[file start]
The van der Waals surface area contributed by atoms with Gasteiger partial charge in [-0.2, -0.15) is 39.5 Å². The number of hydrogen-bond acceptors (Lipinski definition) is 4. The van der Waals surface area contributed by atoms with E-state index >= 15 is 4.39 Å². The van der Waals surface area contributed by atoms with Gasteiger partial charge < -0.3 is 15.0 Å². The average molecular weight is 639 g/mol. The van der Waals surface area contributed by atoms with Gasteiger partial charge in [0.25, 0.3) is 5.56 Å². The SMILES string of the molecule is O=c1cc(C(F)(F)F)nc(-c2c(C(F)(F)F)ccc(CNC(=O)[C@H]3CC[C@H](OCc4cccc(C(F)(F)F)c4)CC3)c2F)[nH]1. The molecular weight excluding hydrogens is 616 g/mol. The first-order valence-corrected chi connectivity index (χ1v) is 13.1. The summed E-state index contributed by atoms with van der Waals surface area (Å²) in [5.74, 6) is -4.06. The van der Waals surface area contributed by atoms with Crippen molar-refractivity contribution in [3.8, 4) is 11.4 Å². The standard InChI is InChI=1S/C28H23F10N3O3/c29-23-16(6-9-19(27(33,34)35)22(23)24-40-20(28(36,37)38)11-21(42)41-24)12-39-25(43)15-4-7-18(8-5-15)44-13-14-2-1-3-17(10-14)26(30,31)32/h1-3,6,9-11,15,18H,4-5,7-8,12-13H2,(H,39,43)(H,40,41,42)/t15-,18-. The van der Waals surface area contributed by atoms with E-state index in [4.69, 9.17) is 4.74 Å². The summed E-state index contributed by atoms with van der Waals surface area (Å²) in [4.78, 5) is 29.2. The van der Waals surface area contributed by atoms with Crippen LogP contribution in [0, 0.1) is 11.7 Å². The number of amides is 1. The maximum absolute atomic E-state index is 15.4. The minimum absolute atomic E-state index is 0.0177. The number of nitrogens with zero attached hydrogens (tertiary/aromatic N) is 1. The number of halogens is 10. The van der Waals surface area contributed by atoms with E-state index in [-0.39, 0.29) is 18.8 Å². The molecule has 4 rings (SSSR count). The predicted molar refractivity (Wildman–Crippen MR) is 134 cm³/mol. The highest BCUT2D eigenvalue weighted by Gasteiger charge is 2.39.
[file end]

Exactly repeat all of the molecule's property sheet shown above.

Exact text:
The van der Waals surface area contributed by atoms with Gasteiger partial charge in [-0.2, -0.15) is 39.5 Å². The number of hydrogen-bond acceptors (Lipinski definition) is 4. The van der Waals surface area contributed by atoms with E-state index >= 15 is 4.39 Å². The van der Waals surface area contributed by atoms with Gasteiger partial charge < -0.3 is 15.0 Å². The average molecular weight is 639 g/mol. The van der Waals surface area contributed by atoms with Gasteiger partial charge in [0.25, 0.3) is 5.56 Å². The SMILES string of the molecule is O=c1cc(C(F)(F)F)nc(-c2c(C(F)(F)F)ccc(CNC(=O)[C@H]3CC[C@H](OCc4cccc(C(F)(F)F)c4)CC3)c2F)[nH]1. The molecular weight excluding hydrogens is 616 g/mol. The first-order valence-corrected chi connectivity index (χ1v) is 13.1. The summed E-state index contributed by atoms with van der Waals surface area (Å²) in [5.74, 6) is -4.06. The van der Waals surface area contributed by atoms with Crippen molar-refractivity contribution in [3.8, 4) is 11.4 Å². The standard InChI is InChI=1S/C28H23F10N3O3/c29-23-16(6-9-19(27(33,34)35)22(23)24-40-20(28(36,37)38)11-21(42)41-24)12-39-25(43)15-4-7-18(8-5-15)44-13-14-2-1-3-17(10-14)26(30,31)32/h1-3,6,9-11,15,18H,4-5,7-8,12-13H2,(H,39,43)(H,40,41,42)/t15-,18-. The van der Waals surface area contributed by atoms with E-state index in [4.69, 9.17) is 4.74 Å². The summed E-state index contributed by atoms with van der Waals surface area (Å²) in [4.78, 5) is 29.2. The van der Waals surface area contributed by atoms with Crippen LogP contribution in [0, 0.1) is 11.7 Å². The number of amides is 1. The maximum absolute atomic E-state index is 15.4. The minimum absolute atomic E-state index is 0.0177. The number of nitrogens with zero attached hydrogens (tertiary/aromatic N) is 1. The number of halogens is 10. The van der Waals surface area contributed by atoms with E-state index in [-0.39, 0.29) is 18.8 Å². The molecule has 4 rings (SSSR count). The predicted molar refractivity (Wildman–Crippen MR) is 134 cm³/mol. The highest BCUT2D eigenvalue weighted by Gasteiger charge is 2.39.